africa 2006A new landmark study by researchers at the University of Minnesota’s Institute on the Environment looks into how to feed another 3 billion people, the expected increase in global population before it levels out. The food necessary for the extra 3 billion is “the diet gap” facing humanity.  As their report says, “Sustainably feeding people today and in the future is one of humanity’s grand challenges. Agriculture is the main source of water use, greenhouse gas emissions, and habitat loss, yet we need to grow more food.”

Many people are surprised to learn that most of the food we grow in America, and a substantial portion grown in other parts of the world, is used to feed farm animals instead of people. There are a lot of farm animals to feed too. In fact every year we raise 60 billion animals just for food. Then consider that cows, for instance, give us only 4% of all the calories they eat in the form of beef.

But what if we took the food currently fed to farm animals, and used it to feed people instead? This report shows that not only could we feed 3 billion more, we could actually feed 4 billion more people by using food in this more efficient way. The food for the extra billion would serve as a “safety net” when weather or pests create shortages. Raising food in this way would also have the least environmental impact. The report shows that while other measures would be helpful, nothing other than the vegetarian option even comes close to freeing up the extra amount of food needed. So, as with several other global challenges, the best solution is again a vegetarian solution.

Many people are interested in adopting a plant based diet in order to alleviate global hunger.  To learn more about the connection between raising animals and global hunger, please see our Global Hunger posting.

A Well Fed World – Interview

Dawn Moncrief - Executive Director of A Well-Fed World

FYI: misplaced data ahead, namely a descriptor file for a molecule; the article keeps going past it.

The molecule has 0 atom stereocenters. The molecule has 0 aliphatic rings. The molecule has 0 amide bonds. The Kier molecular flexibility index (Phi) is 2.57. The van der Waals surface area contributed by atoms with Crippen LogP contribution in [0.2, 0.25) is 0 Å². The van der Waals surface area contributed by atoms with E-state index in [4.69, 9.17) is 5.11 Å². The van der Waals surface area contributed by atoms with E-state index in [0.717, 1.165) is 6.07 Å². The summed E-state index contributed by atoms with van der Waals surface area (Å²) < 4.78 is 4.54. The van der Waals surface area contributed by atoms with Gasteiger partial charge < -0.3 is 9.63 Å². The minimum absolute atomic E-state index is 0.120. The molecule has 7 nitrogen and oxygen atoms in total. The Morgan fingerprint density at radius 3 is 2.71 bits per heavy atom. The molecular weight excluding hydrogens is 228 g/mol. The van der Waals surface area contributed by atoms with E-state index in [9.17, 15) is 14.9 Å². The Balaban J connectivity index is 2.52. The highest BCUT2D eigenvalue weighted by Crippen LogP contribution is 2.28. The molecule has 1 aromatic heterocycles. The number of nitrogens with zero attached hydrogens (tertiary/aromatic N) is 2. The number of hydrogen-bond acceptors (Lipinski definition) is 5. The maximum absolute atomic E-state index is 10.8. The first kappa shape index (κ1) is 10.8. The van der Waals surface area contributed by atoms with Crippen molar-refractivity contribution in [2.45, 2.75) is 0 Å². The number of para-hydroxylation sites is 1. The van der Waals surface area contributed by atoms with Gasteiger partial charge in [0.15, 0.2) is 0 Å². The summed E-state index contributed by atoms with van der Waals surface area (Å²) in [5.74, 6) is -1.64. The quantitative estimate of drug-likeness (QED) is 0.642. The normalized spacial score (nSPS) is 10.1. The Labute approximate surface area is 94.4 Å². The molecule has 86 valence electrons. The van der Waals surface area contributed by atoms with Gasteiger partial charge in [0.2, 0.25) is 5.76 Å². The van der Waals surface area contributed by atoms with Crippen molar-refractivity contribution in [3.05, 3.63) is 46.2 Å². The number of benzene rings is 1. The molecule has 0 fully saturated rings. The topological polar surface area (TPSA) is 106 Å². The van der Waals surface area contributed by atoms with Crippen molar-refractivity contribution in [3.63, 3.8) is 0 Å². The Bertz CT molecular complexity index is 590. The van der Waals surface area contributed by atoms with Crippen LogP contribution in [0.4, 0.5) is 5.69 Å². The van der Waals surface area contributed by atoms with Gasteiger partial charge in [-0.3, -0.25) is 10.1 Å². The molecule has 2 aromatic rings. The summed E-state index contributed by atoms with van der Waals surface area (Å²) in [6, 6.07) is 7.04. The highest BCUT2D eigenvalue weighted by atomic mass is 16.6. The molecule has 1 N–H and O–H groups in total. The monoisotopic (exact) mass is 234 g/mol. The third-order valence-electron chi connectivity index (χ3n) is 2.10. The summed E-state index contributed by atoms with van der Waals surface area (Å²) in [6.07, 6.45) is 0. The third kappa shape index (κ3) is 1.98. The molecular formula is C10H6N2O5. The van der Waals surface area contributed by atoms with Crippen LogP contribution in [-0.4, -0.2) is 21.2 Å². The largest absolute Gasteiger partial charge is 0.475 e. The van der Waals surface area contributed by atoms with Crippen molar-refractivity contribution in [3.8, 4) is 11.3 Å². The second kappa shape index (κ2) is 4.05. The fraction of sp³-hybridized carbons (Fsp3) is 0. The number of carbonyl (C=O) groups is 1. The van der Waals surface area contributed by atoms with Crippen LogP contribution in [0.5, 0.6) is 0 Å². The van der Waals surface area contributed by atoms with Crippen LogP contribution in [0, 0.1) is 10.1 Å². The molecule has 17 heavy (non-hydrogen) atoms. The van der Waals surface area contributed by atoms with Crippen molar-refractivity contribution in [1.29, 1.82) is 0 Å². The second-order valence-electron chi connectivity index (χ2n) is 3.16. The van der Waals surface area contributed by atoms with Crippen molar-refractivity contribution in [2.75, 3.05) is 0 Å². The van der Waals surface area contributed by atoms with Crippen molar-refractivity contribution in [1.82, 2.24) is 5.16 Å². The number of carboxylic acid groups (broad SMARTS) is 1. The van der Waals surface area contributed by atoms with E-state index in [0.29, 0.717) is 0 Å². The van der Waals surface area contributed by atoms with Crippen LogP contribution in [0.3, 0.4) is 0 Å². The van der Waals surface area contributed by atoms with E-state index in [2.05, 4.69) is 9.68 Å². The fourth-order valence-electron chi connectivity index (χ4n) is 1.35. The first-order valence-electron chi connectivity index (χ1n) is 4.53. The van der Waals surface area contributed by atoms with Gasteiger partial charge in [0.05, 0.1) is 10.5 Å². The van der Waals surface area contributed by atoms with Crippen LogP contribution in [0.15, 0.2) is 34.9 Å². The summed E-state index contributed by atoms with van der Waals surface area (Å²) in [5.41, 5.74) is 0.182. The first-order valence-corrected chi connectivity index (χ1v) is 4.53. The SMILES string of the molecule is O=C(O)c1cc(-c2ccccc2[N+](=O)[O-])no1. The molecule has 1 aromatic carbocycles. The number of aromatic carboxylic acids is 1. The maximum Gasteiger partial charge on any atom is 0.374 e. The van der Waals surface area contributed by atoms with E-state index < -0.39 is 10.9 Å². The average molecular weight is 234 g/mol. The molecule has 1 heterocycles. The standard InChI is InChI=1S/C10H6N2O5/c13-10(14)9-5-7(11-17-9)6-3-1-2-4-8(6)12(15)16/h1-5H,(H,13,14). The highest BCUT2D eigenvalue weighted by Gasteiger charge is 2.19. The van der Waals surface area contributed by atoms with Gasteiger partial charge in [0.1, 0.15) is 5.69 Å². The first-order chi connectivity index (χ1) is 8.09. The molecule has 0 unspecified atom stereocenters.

Dawn Moncrief – Executive Director of A Well-Fed World

While giving thanks for all that we have over the upcoming holidays, many of us like to remember all those in the world who do not have enough to eat.  One organization which is working hard to promote a plant-based diet as a solution to global hunger is A Well-Fed World.  We contacted Dawn Moncrief, the executive director, to learn more about what they’re doing.

Tell us about A Well-Fed World.

A Well-Fed World is a hunger relief and animal protection organization based in Washington, DC. We chip away at two of the world’s most immense, unnecessary and unconscionable forms of suffering… the suffering of people from lack of food and the suffering of animals used as food.

We have a positive, practical and action-led approach that produces immediate assistance for those in need and structural change for lasting results.  Most directly, we raise funds for, partner with, and promote innovative, highly-effective projects that strengthen: (1) vegan feeding & farming programs, (2) farm animal care & rescue, and (3) pro-veg advocacy & community-building.  For the funding, our Sustainable Keys Global Grants program provides about 50 grants a year to projects in the U.S. and internationally.

We also produce and disseminate research that demonstrates the negative consequences of using animals for food on issues of global hunger and global warming. We’re developing new materials on the harm caused by Heifer International and “humane” meat.

I’m most excited about our Plants-4-Hunger campaign. It’s a direct alternative to Heifer International. It’s great for vegetarians/vegans to give AND receive. We choose four incredible vegan feeding programs and send 100% of all gift-donations to those groups. Details are at

Finally, we have a couple of fun grassroots campaigns. The PB&J Campaign encourages people to eat more peanut butter and less meat. The Worldwide Vegan Bake Sale raises more than $50,000 a year for a wide variety of vegan/animal organizations.

What motivated you to get involved with A Well-Fed World?

I was vegetarian since 19 because I cared about animals. I didn’t know the issues, just that eating animals hurt them, obviously enough. While I was in grad school for international relations, to work on global poverty issues, a friend introduced me to the concept of veganism.

You can imagine that I wasn’t very happy to have my pizza and ice cream threatened, so I was definitely going to research the issues. As I did, it became very clear that, in addition to the unconscionable animal suffering, the consumption and production of animal-based foods has dire consequences for the environment and food security.

Think tanks and policymakers would express concerns about the negative consequences of “livestock” on resource scarcity, pollution, land degradation and a host of other environmental problems (and now we have greenhouse gases too). But they wouldn’t advocate reducing meat consumption, even though it’s the most obvious and relatively easy way to reduce the pressure on the system.